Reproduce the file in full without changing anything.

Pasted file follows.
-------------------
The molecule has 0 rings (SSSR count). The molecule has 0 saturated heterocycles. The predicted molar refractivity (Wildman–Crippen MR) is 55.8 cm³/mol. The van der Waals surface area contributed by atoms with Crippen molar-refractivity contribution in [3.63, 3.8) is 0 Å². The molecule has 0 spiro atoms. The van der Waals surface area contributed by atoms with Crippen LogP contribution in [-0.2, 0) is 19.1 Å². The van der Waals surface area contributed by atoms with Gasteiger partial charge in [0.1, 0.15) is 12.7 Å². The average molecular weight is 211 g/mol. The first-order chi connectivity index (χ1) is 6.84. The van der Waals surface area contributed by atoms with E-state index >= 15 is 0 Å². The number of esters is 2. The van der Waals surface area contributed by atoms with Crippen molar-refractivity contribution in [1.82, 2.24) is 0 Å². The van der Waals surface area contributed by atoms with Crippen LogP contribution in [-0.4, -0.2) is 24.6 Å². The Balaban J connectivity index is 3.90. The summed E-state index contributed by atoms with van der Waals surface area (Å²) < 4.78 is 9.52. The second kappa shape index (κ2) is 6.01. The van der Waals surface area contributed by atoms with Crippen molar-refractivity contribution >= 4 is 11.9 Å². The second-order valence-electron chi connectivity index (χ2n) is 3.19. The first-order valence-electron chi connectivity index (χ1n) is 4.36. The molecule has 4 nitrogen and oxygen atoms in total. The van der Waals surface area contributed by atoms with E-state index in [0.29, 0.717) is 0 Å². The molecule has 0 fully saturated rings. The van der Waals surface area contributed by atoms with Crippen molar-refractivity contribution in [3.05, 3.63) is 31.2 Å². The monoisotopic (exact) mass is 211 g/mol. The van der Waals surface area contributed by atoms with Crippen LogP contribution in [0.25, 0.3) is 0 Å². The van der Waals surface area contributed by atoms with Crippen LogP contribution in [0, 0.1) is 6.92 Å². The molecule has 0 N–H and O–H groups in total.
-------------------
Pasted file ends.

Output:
The molecule has 0 rings (SSSR count). The molecule has 0 saturated heterocycles. The predicted molar refractivity (Wildman–Crippen MR) is 55.8 cm³/mol. The van der Waals surface area contributed by atoms with Crippen molar-refractivity contribution in [3.63, 3.8) is 0 Å². The molecule has 0 spiro atoms. The van der Waals surface area contributed by atoms with Crippen LogP contribution in [-0.2, 0) is 19.1 Å². The van der Waals surface area contributed by atoms with Gasteiger partial charge in [0.1, 0.15) is 12.7 Å². The average molecular weight is 211 g/mol. The first-order chi connectivity index (χ1) is 6.84. The van der Waals surface area contributed by atoms with E-state index >= 15 is 0 Å². The number of esters is 2. The van der Waals surface area contributed by atoms with Crippen molar-refractivity contribution in [1.82, 2.24) is 0 Å². The van der Waals surface area contributed by atoms with Crippen LogP contribution in [-0.4, -0.2) is 24.6 Å². The Balaban J connectivity index is 3.90. The summed E-state index contributed by atoms with van der Waals surface area (Å²) < 4.78 is 9.52. The second kappa shape index (κ2) is 6.01. The van der Waals surface area contributed by atoms with Crippen molar-refractivity contribution >= 4 is 11.9 Å². The second-order valence-electron chi connectivity index (χ2n) is 3.19. The first-order valence-electron chi connectivity index (χ1n) is 4.36. The molecule has 4 nitrogen and oxygen atoms in total. The van der Waals surface area contributed by atoms with E-state index in [0.29, 0.717) is 0 Å². The molecule has 0 fully saturated rings. The van der Waals surface area contributed by atoms with Crippen molar-refractivity contribution in [3.05, 3.63) is 31.2 Å². The monoisotopic (exact) mass is 211 g/mol. The van der Waals surface area contributed by atoms with Crippen LogP contribution in [0.25, 0.3) is 0 Å². The van der Waals surface area contributed by atoms with Crippen LogP contribution in [0, 0.1) is 6.92 Å². The molecule has 0 N–H and O–H groups in total.